TeachersFirst - Featured Sites: Week of Apr 12, 2015
Here are this week's features. Clicking the tags in the description area of each listing will present a list of other resources with this topic. | Click here to return to the Featured Sites Archive
Grades4 to 12
In the ClassroomShare these videos on your interactive whiteboard or projector with students when you want to introduce or review one of the writing skills addressed. Put a link to the videos on your class website for students and parents to use at home. Bookmark collections of favorite videos (and other tools) for writing and grammar instruction for quick access using a tool like Papaly, reviewed here. Challenge students to create their own writing videos to "teach" the class, using Powtoon, reviewed here. Share the videos on a tool such as SchoolTube, reviewed here.
Grades8 to 12
In the ClassroomCherry Blossoms are both a symbol of spring, and a legacy of the historical relationship between the people of Japan and the United States. Make a brief detour during a lesson on Asian history, on the development of Washington, D.C. as the US capital, or on important American cultural symbols, and look at the roots of this tradition. There are primary sources to explore, and links to contemporary photos of the Cherry Blossom Festival.
Grades8 to 12
In the ClassroomWhether you are approaching Uncle Tom's Cabin from a literary perspective or a historical perspective, the primary sources here are deep and offer a variety. Listen to minstrel songs, view advertisements for performances, or read poems and other literary responses to the work. Because much of the site contains material that is rooted in a 19th century perspective on race, you should screen images, texts, and lyrics, and ensure that students understand their context before using them in the classroom.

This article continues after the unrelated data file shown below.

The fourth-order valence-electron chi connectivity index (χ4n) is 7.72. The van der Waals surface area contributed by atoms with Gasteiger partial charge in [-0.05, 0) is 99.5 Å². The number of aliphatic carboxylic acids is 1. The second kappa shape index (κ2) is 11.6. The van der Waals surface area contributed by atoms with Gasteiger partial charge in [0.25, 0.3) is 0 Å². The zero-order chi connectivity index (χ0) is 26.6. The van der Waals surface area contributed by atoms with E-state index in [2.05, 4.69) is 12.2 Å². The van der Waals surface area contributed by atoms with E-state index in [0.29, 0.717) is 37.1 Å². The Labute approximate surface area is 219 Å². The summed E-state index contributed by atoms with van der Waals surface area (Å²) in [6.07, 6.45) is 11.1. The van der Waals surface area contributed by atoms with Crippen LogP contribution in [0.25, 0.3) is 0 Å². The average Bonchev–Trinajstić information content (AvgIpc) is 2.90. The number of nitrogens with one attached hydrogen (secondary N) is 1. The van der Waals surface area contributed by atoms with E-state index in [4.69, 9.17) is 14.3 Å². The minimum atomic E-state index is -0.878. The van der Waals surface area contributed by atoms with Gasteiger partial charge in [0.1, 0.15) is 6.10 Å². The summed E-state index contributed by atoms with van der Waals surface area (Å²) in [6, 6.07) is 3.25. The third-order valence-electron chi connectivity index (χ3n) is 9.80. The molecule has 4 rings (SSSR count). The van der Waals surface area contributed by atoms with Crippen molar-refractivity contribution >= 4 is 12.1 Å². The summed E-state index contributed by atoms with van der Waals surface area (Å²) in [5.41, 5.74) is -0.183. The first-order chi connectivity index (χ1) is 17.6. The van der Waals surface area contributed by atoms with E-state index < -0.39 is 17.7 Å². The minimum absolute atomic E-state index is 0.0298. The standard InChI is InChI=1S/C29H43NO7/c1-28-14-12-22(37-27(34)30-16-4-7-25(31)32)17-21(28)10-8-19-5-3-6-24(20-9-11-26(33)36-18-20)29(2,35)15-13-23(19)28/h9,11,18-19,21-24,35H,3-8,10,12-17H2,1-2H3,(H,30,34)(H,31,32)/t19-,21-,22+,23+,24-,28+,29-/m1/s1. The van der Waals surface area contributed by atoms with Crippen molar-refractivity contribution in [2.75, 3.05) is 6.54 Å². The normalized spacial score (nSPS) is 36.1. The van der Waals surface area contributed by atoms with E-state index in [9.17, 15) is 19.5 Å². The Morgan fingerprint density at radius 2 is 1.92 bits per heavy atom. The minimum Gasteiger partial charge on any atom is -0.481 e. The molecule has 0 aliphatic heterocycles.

Grades3 to 12
In the ClassroomOh h1 is perfect for use on your interactive whiteboard or projector. Use this site as a computer learning center or on individual computers. Challenge students to increase difficulty levels and elapsed time. Share this engaging site with your gifted students for some mind stretching fun! Be sure to include a link on your class website or blog (parents may want to try this one too). Have students challenge their parents to see who can complete puzzles the quickest!
Great for logic practice.Melissa, , Grades: 0 - 5
Fun logic game-kids won't realize they are learning.Tammy, OR, Grades: 0 - 9
Grades6 to 12
In the ClassroomThis site would fit well in a world cultures/social studies class or even as part of an information literacy lesson. Math teachers can use it to show the usefulness of statistics. World language teachers may want to include it as part of cultural study. Share this site briefly on an interactive whiteboard or projector to spark discussion about what statistics can tell you about a country. Then turn groups loose to predict the outcomes of the "competition" in various categories. Have them keep a record: What do they predict? Why? Were they right? What might be the possible reasons for the "winner" (or loser) in the category they chose? What other statistical competitions would they like to see to gain the best profile of a country? As a class, try to name the top ten most revealing statistics they would like to see that are not already listed here. Then have them look for sources where they might find that information! Extend the findings by having student groups create infographics about their chosen "world cup" topic. Use a tool such as Venngage reviewed here. In a government class, use this site to open discussion about the role of statistics in governing and meeting the needs of your citizens. For more demographics resources, try these or Knoema, a worldwide data source.
Grades2 to 12
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In the ClassroomIn an art class, introduce Cezanne on an interactive whiteboard or projector. Concentrate on the details and techniques known about the artist's style. Encourage your students to create Cezanne inspired works, and to join the challenge project. Suggest they submit their artwork to the BMA for possible posting. Be sure to obtain parental permission first! Create a multimedia presentation on Cezanne's art using one of many TeachersFirst Edge tools, reviewed here. Use as an example for projects with other artists, mathematicians, or scientists. Post a link for Cezanne on your class website.
Grades3 to 5